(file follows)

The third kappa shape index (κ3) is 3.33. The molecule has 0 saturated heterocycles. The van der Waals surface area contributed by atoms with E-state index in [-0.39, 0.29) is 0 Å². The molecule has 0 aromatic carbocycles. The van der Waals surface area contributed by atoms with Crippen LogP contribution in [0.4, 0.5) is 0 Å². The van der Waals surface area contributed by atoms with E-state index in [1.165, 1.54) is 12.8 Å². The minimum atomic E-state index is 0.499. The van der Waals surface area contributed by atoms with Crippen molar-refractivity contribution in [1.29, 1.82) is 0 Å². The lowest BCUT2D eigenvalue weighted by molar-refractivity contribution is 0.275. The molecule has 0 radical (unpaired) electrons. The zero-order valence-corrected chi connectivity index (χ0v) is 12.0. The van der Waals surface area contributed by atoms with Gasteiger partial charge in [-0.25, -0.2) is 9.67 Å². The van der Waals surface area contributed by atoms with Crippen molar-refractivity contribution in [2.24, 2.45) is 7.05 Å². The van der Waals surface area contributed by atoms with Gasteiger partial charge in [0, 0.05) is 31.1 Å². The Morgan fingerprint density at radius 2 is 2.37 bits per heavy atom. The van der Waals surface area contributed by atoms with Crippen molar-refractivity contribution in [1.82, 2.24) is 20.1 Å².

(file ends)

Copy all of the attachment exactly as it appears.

The third kappa shape index (κ3) is 3.33. The molecule has 0 saturated heterocycles. The van der Waals surface area contributed by atoms with E-state index in [-0.39, 0.29) is 0 Å². The molecule has 0 aromatic carbocycles. The van der Waals surface area contributed by atoms with Crippen LogP contribution in [0.4, 0.5) is 0 Å². The van der Waals surface area contributed by atoms with E-state index in [1.165, 1.54) is 12.8 Å². The minimum atomic E-state index is 0.499. The van der Waals surface area contributed by atoms with Crippen molar-refractivity contribution in [1.29, 1.82) is 0 Å². The lowest BCUT2D eigenvalue weighted by molar-refractivity contribution is 0.275. The molecule has 0 radical (unpaired) electrons. The zero-order valence-corrected chi connectivity index (χ0v) is 12.0. The van der Waals surface area contributed by atoms with Gasteiger partial charge in [-0.25, -0.2) is 9.67 Å². The van der Waals surface area contributed by atoms with Crippen molar-refractivity contribution in [2.24, 2.45) is 7.05 Å². The van der Waals surface area contributed by atoms with Gasteiger partial charge in [0, 0.05) is 31.1 Å². The Morgan fingerprint density at radius 2 is 2.37 bits per heavy atom. The van der Waals surface area contributed by atoms with Crippen molar-refractivity contribution in [1.82, 2.24) is 20.1 Å².